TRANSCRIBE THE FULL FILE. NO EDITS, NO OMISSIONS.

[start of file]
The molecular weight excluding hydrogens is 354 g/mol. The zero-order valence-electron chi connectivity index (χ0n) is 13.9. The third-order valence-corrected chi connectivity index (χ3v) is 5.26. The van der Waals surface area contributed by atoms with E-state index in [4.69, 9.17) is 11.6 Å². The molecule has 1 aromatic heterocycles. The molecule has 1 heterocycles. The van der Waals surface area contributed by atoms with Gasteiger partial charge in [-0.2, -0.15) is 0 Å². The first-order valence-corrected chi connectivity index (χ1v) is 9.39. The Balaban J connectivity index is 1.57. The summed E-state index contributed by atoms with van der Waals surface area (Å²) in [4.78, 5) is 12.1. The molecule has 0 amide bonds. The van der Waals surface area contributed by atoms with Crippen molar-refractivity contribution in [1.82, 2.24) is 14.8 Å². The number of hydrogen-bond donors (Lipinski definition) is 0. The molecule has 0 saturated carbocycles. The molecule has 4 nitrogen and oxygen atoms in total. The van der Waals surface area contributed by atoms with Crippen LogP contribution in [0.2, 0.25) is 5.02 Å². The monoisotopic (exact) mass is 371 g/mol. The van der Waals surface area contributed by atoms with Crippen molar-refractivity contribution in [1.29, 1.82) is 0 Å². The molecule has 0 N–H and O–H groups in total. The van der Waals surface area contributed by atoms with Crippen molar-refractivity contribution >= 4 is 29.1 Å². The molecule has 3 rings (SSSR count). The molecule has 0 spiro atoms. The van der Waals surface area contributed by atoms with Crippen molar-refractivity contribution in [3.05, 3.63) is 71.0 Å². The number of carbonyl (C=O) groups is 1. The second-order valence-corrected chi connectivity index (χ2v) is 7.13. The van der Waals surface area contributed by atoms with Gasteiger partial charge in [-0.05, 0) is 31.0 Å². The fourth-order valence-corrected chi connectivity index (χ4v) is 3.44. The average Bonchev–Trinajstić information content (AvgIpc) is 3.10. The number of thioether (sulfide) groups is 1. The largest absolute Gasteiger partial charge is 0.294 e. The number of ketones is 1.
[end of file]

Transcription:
The molecular weight excluding hydrogens is 354 g/mol. The zero-order valence-electron chi connectivity index (χ0n) is 13.9. The third-order valence-corrected chi connectivity index (χ3v) is 5.26. The van der Waals surface area contributed by atoms with E-state index in [4.69, 9.17) is 11.6 Å². The molecule has 1 aromatic heterocycles. The molecule has 1 heterocycles. The van der Waals surface area contributed by atoms with Gasteiger partial charge in [-0.2, -0.15) is 0 Å². The first-order valence-corrected chi connectivity index (χ1v) is 9.39. The Balaban J connectivity index is 1.57. The summed E-state index contributed by atoms with van der Waals surface area (Å²) in [4.78, 5) is 12.1. The molecule has 0 amide bonds. The van der Waals surface area contributed by atoms with Crippen molar-refractivity contribution in [1.82, 2.24) is 14.8 Å². The number of hydrogen-bond donors (Lipinski definition) is 0. The molecule has 0 saturated carbocycles. The molecule has 4 nitrogen and oxygen atoms in total. The van der Waals surface area contributed by atoms with Crippen LogP contribution in [0.2, 0.25) is 5.02 Å². The monoisotopic (exact) mass is 371 g/mol. The van der Waals surface area contributed by atoms with Crippen molar-refractivity contribution in [1.29, 1.82) is 0 Å². The molecule has 0 N–H and O–H groups in total. The van der Waals surface area contributed by atoms with Crippen molar-refractivity contribution >= 4 is 29.1 Å². The molecule has 3 rings (SSSR count). The molecule has 0 spiro atoms. The van der Waals surface area contributed by atoms with Crippen molar-refractivity contribution in [3.05, 3.63) is 71.0 Å². The number of carbonyl (C=O) groups is 1. The second-order valence-corrected chi connectivity index (χ2v) is 7.13. The van der Waals surface area contributed by atoms with Gasteiger partial charge in [-0.05, 0) is 31.0 Å². The fourth-order valence-corrected chi connectivity index (χ4v) is 3.44. The average Bonchev–Trinajstić information content (AvgIpc) is 3.10. The number of thioether (sulfide) groups is 1. The largest absolute Gasteiger partial charge is 0.294 e. The number of ketones is 1.